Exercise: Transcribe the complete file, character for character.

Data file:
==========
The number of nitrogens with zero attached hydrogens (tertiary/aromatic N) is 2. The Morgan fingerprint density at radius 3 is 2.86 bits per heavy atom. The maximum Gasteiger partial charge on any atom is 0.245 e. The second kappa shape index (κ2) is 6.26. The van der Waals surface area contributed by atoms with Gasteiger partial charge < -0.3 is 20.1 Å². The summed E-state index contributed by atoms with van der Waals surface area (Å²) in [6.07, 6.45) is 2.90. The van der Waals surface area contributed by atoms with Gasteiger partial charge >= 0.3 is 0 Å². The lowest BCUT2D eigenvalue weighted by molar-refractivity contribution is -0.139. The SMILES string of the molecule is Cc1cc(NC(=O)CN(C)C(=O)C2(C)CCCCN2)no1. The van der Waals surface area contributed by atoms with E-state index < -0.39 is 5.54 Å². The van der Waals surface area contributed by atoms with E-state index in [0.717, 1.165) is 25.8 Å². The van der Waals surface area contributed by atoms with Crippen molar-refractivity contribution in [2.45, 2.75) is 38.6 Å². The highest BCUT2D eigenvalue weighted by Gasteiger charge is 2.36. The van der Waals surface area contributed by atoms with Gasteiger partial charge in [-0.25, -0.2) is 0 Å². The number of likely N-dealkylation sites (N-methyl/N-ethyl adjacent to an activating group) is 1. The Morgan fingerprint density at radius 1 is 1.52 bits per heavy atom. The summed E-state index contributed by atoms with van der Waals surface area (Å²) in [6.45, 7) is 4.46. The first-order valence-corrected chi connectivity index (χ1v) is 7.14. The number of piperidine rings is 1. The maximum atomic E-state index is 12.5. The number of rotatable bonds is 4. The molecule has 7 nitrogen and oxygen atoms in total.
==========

The number of nitrogens with zero attached hydrogens (tertiary/aromatic N) is 2. The Morgan fingerprint density at radius 3 is 2.86 bits per heavy atom. The maximum Gasteiger partial charge on any atom is 0.245 e. The second kappa shape index (κ2) is 6.26. The van der Waals surface area contributed by atoms with Gasteiger partial charge < -0.3 is 20.1 Å². The summed E-state index contributed by atoms with van der Waals surface area (Å²) in [6.07, 6.45) is 2.90. The van der Waals surface area contributed by atoms with Gasteiger partial charge >= 0.3 is 0 Å². The lowest BCUT2D eigenvalue weighted by molar-refractivity contribution is -0.139. The SMILES string of the molecule is Cc1cc(NC(=O)CN(C)C(=O)C2(C)CCCCN2)no1. The van der Waals surface area contributed by atoms with E-state index < -0.39 is 5.54 Å². The van der Waals surface area contributed by atoms with E-state index in [0.717, 1.165) is 25.8 Å². The van der Waals surface area contributed by atoms with Crippen molar-refractivity contribution in [2.45, 2.75) is 38.6 Å². The highest BCUT2D eigenvalue weighted by Gasteiger charge is 2.36. The van der Waals surface area contributed by atoms with Gasteiger partial charge in [-0.25, -0.2) is 0 Å². The number of likely N-dealkylation sites (N-methyl/N-ethyl adjacent to an activating group) is 1. The Morgan fingerprint density at radius 1 is 1.52 bits per heavy atom. The summed E-state index contributed by atoms with van der Waals surface area (Å²) in [6.45, 7) is 4.46. The first-order valence-corrected chi connectivity index (χ1v) is 7.14. The number of piperidine rings is 1. The maximum atomic E-state index is 12.5. The number of rotatable bonds is 4. The molecule has 7 nitrogen and oxygen atoms in total.